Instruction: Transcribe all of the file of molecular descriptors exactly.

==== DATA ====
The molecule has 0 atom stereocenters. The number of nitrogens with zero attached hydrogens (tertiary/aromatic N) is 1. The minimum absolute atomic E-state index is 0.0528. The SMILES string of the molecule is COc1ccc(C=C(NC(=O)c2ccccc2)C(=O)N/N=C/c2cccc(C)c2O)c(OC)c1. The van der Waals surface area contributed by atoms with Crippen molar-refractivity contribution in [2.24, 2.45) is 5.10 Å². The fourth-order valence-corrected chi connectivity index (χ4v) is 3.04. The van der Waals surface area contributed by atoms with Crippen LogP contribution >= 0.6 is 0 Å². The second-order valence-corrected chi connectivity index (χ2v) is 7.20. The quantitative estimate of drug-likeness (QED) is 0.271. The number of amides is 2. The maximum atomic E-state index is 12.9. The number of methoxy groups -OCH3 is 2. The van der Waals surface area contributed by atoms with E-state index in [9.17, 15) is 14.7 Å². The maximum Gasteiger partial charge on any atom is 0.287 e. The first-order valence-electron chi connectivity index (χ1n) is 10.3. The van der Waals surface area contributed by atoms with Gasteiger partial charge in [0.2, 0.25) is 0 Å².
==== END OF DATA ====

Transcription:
The molecule has 0 atom stereocenters. The number of nitrogens with zero attached hydrogens (tertiary/aromatic N) is 1. The minimum absolute atomic E-state index is 0.0528. The SMILES string of the molecule is COc1ccc(C=C(NC(=O)c2ccccc2)C(=O)N/N=C/c2cccc(C)c2O)c(OC)c1. The van der Waals surface area contributed by atoms with Crippen molar-refractivity contribution in [2.24, 2.45) is 5.10 Å². The fourth-order valence-corrected chi connectivity index (χ4v) is 3.04. The van der Waals surface area contributed by atoms with Crippen LogP contribution >= 0.6 is 0 Å². The second-order valence-corrected chi connectivity index (χ2v) is 7.20. The quantitative estimate of drug-likeness (QED) is 0.271. The number of amides is 2. The maximum atomic E-state index is 12.9. The number of methoxy groups -OCH3 is 2. The van der Waals surface area contributed by atoms with E-state index in [9.17, 15) is 14.7 Å². The maximum Gasteiger partial charge on any atom is 0.287 e. The first-order valence-electron chi connectivity index (χ1n) is 10.3. The van der Waals surface area contributed by atoms with Gasteiger partial charge in [0.2, 0.25) is 0 Å².